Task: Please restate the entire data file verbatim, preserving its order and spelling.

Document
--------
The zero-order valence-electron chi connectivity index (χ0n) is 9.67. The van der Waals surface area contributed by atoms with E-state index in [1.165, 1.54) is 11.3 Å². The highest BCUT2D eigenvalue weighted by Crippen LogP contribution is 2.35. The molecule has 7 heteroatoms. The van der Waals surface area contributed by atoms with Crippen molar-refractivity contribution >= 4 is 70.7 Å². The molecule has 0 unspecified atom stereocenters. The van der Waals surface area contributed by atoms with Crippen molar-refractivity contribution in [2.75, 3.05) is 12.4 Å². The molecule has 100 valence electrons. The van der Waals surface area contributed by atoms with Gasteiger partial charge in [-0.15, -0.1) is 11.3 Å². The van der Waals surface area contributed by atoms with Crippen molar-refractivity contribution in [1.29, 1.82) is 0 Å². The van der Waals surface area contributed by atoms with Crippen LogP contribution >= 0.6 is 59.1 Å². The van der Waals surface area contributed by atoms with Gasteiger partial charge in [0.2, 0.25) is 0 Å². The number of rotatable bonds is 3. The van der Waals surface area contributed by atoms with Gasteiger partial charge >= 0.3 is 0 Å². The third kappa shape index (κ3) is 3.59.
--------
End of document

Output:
The zero-order valence-electron chi connectivity index (χ0n) is 9.67. The van der Waals surface area contributed by atoms with E-state index in [1.165, 1.54) is 11.3 Å². The highest BCUT2D eigenvalue weighted by Crippen LogP contribution is 2.35. The molecule has 7 heteroatoms. The van der Waals surface area contributed by atoms with Crippen molar-refractivity contribution >= 4 is 70.7 Å². The molecule has 0 unspecified atom stereocenters. The van der Waals surface area contributed by atoms with Crippen molar-refractivity contribution in [2.75, 3.05) is 12.4 Å². The molecule has 100 valence electrons. The van der Waals surface area contributed by atoms with Gasteiger partial charge in [-0.15, -0.1) is 11.3 Å². The van der Waals surface area contributed by atoms with Crippen molar-refractivity contribution in [1.29, 1.82) is 0 Å². The van der Waals surface area contributed by atoms with Crippen LogP contribution >= 0.6 is 59.1 Å². The van der Waals surface area contributed by atoms with Gasteiger partial charge in [0.2, 0.25) is 0 Å². The number of rotatable bonds is 3. The van der Waals surface area contributed by atoms with Gasteiger partial charge >= 0.3 is 0 Å². The third kappa shape index (κ3) is 3.59.